The bacterial range of phage therapy is generally narrower than that found in antibiotics. Most phages are specific for one species of bacteria and many are only able to lyse specific strains within a species. This limited host range can be advantageous, in principle, as phage therapy may result in less disruption to the normal body flora than commonly used antibiotics, which often disrupt gut flora and may result in opportunistic secondary infections by organisms such as Clostridium difficile, cause allergic reactions or tolerance issues. However this targeted approach may be considered to be a disadvantage of phages because the disease-causing bacterium must be identified before phage therapy can be successfully initiated. With multi bacterial infections such as recurrent or persistent cystitis, are the bacteria identified on urine testing the actual causative agents of the infection.
Disadvantages of phage therapy
- Controlled trials and studies are often limited in complementary and alternative medicine and involve small numbers of participants. They are often conducted under less rigorous controls, guidelines and environments than those undertaken for the development of new pharmaceutical medications such as antibiotics. Do your research, there should be clear, peer reviewed, empiric evidence as to the efficacy of complementary, unlicensed therapies such as phages rather than theorisation about how they may be beneficial in the treatment of a chronic UTI.
- The cost of current treatment for patients not based in Eastern Europe. Clinics will offer inclusive packages for patient treatment including travel, accommodation and clinical care but at present phage therapy offered is for single, identified bacterial organisms rather than complicated multi-bacterial infections. It may be necessary for clinics to make different cocktails for treatment of the same infection, this increases the cost to the patient and may mean multiple visits to treat each individual bacterium identified.
- Bacterial specification – treatment is reliant on the identification of each bacterium via current standard laboratory testing protocols. This makes an assumption that these bacteria are responsible for a chronic UTI infection.
- Bacteria can evolve different receptors either before or during treatment; this can prevent phages from completely eradicating bacteria for as the bacteria evolve, bacteriophages must evolve as well to keep up with the ever changing bacteria. In the case all bacteria are eliminated, the specific phage might evolve and attack good bacteria in the specific area of administration.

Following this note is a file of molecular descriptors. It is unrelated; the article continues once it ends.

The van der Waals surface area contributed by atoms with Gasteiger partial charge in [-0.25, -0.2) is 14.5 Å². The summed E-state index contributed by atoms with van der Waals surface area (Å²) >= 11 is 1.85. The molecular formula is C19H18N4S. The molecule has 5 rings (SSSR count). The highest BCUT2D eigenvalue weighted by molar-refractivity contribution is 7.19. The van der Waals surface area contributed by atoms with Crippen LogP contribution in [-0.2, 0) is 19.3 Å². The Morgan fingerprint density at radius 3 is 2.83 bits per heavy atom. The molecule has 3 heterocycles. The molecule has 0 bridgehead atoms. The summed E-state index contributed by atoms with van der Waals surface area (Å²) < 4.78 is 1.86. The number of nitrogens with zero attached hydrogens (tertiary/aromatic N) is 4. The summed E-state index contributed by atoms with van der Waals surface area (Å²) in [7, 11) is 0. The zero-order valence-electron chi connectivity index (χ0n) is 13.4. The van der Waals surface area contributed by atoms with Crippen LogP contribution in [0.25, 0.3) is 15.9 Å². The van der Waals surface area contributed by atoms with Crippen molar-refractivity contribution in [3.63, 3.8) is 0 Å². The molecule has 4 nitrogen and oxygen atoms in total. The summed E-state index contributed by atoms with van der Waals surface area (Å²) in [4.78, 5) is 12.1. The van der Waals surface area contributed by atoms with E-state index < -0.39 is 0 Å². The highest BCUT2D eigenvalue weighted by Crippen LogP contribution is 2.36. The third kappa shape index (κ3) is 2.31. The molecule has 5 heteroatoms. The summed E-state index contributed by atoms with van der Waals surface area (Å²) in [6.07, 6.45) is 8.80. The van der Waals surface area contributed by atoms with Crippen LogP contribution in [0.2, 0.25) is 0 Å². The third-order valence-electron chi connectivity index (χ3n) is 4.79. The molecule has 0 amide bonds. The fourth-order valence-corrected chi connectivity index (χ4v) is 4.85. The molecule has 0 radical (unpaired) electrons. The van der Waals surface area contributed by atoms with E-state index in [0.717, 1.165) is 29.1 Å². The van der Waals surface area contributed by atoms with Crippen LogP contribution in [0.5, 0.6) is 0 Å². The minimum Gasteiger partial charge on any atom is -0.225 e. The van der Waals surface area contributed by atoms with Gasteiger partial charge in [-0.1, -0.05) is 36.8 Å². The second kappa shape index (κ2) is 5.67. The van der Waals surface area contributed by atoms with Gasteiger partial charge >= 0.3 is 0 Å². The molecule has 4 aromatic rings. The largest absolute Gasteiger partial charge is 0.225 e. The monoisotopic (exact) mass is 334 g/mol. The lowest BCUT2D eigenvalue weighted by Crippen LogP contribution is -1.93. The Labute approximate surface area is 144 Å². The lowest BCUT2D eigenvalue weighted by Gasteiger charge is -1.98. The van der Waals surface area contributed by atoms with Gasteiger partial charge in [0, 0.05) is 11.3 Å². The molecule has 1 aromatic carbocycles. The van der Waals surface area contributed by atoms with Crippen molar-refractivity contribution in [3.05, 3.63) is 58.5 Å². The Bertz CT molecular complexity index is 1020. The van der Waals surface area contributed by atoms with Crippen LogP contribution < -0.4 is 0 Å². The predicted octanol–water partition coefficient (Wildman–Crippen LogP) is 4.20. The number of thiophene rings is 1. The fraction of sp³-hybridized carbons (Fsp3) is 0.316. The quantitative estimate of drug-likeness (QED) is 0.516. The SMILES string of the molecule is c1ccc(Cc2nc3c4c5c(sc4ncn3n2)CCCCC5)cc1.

- The need for banks of phages makes regulatory testing for safety harder and more expensive under current rules in most countries. Such a process would make difficult the large-scale use of phage therapy.
- Phage therapy is usually most effective with a cocktail injection, which is generally rejected by western health regulators. For phage therapy to be considered as treatment these authorities must change their regulatory stance on combination drug cocktails.
- Administration of phage therapy may mean the treatment is absorbed through the stomach wall into the bloodstream. For immuno-compromised patients, this could hypothetically worsen a patient’s condition. There are also similar concerns for patients with conditions such as Crohn’s disease, inflammatory bowel disease, and type 1 diabetes and at present these safety concerns still need to be addressed.
- The immune system response to phages also differs between individuals and is dependent on the specific phage strains used. To determine the safety of phage treatments for human health, future research will need to focus on human clinical trials as much of the current research on the immunological response to phages is limited to animal models
- Public awareness and education about phage therapy are generally limited to scientific or independent research rather than mainstream media. Much of this is down to reliance for many years on antibiotic therapies and at present there are insufficient randomised control trials showing success in the usage of phage therapy for countries to consider licensing the treatment in hospital and clinic settings.
Clinics currently offering phage therapy
The following clinics based in Eastern Europe offer phage therapies.
- Eliava Institute, Tiblisi, Georgia
- Phage Therapy Centre Tiblisi, Georgia
- Phage Therapy Unit Polish Academy of Sciences
Controlled trials and studies are often limited in complementary and alternative medicine and involve small numbers of participants. They are often conducted under less rigorous controls, guidelines and environments than those undertaken for the development of new pharmaceutical medications such as antibiotics. Do your research, there should be clear, peer reviewed, empiric evidence as to the efficacy of complementary, unlicensed therapies such as phages rather than theorisation about how they may be beneficial in the treatment of acute, recurrent or persistent UTI. Phage therapy is as yet, an expensive unproven therapeutic option.